Designers, stop complaining and focus on what’s really important about iPhone X!

Ten reasons why X will be the best iPhone Apple has ever made.

Bartek Papież
Oct 5, 2017 · 6 min read
New iPhone X / source: /

The annual Apple Special Event was held on 12 September 2017. iPhone X was the unquestioned star of the evening. From the moment of its premiere, the Internet, and particularly its designer part has been feeling the hype — everything because of Apple’s design-related decision that is not understood by all. Does this mean that the decision was not a good one?

iPhone X is the first Apple-made smartphone that is equipped with an edge-to-edge screen. The new iPhone looks spectacular but such a decision forced i.e. the only physical button (the home button) to be removed. Nevertheless, this isn’t what frustrates digital designers. What does is the fact that Apple decided to disrupt its typical 5.8-inch pane of digital nirvana, leaving a black stripe on the top of the screen (so-called notch).

So-called notch / source: /

Designers worldwide alarm that websites will now require white stripes on the side of the screen in order to be correctly rendered in horizontal mode, while games and videos will look just ridiculous. This is, of course, a realistic problem designers will need to face but aren’t we missing something more important here?

A website rendered on an iPhone X in a horizontal orientation / source: /

As Luke Wroblewski noted in his entry on LinkedIn (which inspired me to write this article), the notch is perhaps the most interesting part of the new iPhone as Apple managed to fit the Kinect within!

Yes, you are right: a Kinect on the surface of 2–3 square cm!

How else would you name a proximity sensor, camera, and infrared illuminator? If you combine this with neural networks operating at iOS 11 level that enable to recognize human faces (and not only faces) faultlessly, you will obtain never-before-seen possibilities with which all the above-mentioned visual inconveniences are no longer that important.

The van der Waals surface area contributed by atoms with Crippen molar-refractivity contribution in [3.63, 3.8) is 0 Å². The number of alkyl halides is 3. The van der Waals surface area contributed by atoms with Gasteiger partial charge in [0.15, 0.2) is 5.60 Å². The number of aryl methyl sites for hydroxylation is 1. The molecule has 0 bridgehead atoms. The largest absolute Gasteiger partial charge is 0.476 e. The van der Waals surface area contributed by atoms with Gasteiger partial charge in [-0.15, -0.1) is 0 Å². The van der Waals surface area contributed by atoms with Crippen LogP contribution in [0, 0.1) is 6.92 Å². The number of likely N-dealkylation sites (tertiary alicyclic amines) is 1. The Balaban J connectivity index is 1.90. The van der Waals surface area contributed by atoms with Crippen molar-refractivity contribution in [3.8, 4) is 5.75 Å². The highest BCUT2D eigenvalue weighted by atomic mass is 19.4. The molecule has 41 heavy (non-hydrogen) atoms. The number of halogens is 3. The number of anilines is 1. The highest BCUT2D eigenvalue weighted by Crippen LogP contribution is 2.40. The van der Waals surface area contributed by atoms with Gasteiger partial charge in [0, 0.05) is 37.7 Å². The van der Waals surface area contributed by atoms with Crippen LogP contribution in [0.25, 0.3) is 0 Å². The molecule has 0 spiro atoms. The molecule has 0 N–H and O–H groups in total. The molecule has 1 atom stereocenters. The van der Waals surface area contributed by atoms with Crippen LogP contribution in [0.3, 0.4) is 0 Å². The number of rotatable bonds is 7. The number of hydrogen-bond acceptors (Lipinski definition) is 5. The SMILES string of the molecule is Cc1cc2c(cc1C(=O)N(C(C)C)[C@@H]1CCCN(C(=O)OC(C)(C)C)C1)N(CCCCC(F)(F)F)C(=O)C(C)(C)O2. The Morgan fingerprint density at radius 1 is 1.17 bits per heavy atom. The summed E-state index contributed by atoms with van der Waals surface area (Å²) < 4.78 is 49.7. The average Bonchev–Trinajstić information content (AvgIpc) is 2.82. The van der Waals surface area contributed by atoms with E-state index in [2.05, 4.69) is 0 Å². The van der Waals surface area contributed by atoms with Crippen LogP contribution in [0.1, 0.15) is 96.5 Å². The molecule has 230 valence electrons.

New hardware packed into a notch is basically a Kinect / source: /

Instead of wasting time for whining, I stopped focusing on the strictly visual context and tried to look at the possibilities offered by the new hardware in terms of user experience and business. The following are ten real-life use cases that came to my mind immediately:

/ 1 / A simple 3D scanner. Do you remember Cobb’s totem in Christopher Nolan’s movie Inception? This totem was used by the main character to verify whether he is in a real world or in a dream at a given moment. Verification is just one step away from authorization and then from cybersecurity. What if we could use the hardware of the new iPhone to reconstruct the actual world in 3D? This could make it possible to scan any physical object (that would become a sort of a totem) and with its use, instead of your face, you could authorize access to various applications or features.

/ 2 / Adjusting text size when reading. I imagine that one of the applications that I couldn’t live without, namely Pocket, could introduce the option of automatic enlarging or reducing text size depending on how far from the iPhone screen the user’s head is located. Following this path, perhaps Pocket could notify us (with sound or vibration), when we look away from the text and lose concentration, hence training one’s mindfulness.

/ 3 / Handling touchless gestures. The first iPhone caused a revolution in 2007. It was the first mainstream phone equipped with a touch display. What if one decade later we could depart from tapping and swiping in favor of touchless gestures or the sight, thanks to the possibility of reading facial expressions (e.g. blink to confirm)?

/ 4 / Self-diagnosis of sight condition. Today, the standard at eye doctors’ offices is the 20/20 vision test based on the Snellen chart discovered in 1862. What if we could redesign this old table for the purpose of mobile devices so that it would make self-diagnosis of the sight possible through the camera and the proximity sensor built-into the new iPhone?